What Does It Mean To Live A Good Life?
In the Nicomachean Ethics, Aristotle posits an answer to the question of how to live the best life.
In a modern day context, a typical answer to living a good life is found in the “American Dream”: a big house in the suburbs with a front and backyard, two point five kids, two cars, a white picket fence, etc.
According to Aristotle, few people will be able to articulate the steps that lead to the achievement of that dream. He posits that “all aim at some good and seek what is lacking, and yet they leave out the knowledge of it” (Ethics, 1097a5-6).
This is what makes Aristotle such an important figure to study because he gives us the knowledge of how to live the best life possible. It may not always end with the achievement of the American Dream, but following Aristotle’s advice by pursuing a virtuous life will likely improve the well-being of any given individual.
In this chapter, I examine how Aristotle defines goods and how the pursuit of these goods leads to virtue. Then I discuss virtue and the differences between ethical and intellectual virtue, how they are related, and how they affect the pursuit of a virtuous life. Then I look at justice, the virtue that Aristotle acknowledges as the most complete virtue. Finally, I show how Aristotle uses justice as a proportion and as a complete virtue and its significance to the virtuous life.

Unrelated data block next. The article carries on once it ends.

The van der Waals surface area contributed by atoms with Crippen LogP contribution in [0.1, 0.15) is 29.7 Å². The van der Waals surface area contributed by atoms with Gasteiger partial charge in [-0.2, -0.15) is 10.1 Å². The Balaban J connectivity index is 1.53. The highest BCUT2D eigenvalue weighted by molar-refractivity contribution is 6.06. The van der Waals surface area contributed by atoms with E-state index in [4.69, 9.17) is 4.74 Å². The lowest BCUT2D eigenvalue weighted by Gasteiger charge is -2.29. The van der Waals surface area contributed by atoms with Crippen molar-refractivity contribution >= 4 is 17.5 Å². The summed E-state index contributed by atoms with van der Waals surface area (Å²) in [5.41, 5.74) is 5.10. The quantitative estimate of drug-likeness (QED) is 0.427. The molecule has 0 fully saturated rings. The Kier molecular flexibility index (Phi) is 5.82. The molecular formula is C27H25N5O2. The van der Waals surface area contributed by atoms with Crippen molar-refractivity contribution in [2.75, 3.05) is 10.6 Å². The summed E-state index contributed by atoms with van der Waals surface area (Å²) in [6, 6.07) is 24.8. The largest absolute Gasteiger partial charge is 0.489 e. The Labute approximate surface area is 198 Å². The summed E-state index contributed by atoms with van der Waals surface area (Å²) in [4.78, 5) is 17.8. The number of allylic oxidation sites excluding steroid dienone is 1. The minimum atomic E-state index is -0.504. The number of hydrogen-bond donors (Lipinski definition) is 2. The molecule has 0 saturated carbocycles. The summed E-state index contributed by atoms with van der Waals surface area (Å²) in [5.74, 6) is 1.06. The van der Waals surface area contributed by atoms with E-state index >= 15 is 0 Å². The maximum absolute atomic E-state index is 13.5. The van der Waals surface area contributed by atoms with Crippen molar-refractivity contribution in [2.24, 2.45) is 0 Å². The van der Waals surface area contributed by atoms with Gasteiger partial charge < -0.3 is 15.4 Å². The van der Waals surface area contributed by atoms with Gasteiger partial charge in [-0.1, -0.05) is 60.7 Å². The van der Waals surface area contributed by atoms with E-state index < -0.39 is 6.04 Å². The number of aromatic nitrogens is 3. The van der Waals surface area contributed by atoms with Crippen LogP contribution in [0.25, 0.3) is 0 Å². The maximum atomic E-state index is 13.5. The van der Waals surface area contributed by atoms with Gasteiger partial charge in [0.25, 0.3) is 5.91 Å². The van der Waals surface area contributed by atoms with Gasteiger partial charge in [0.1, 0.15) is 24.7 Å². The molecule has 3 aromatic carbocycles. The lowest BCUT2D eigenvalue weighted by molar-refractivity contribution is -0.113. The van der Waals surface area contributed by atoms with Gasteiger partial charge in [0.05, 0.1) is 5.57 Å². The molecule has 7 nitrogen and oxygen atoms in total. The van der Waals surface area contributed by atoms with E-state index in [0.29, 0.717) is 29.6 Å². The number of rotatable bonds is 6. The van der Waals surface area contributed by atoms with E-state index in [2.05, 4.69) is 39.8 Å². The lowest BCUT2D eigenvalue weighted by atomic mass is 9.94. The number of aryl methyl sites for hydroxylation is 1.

Aristotle uses these ideas as a foundation for people should they desire to choose the best life possible. The most remarkable aspect about Aristotle’s articulation of the virtuous life is that he imagines one that can actually be realized.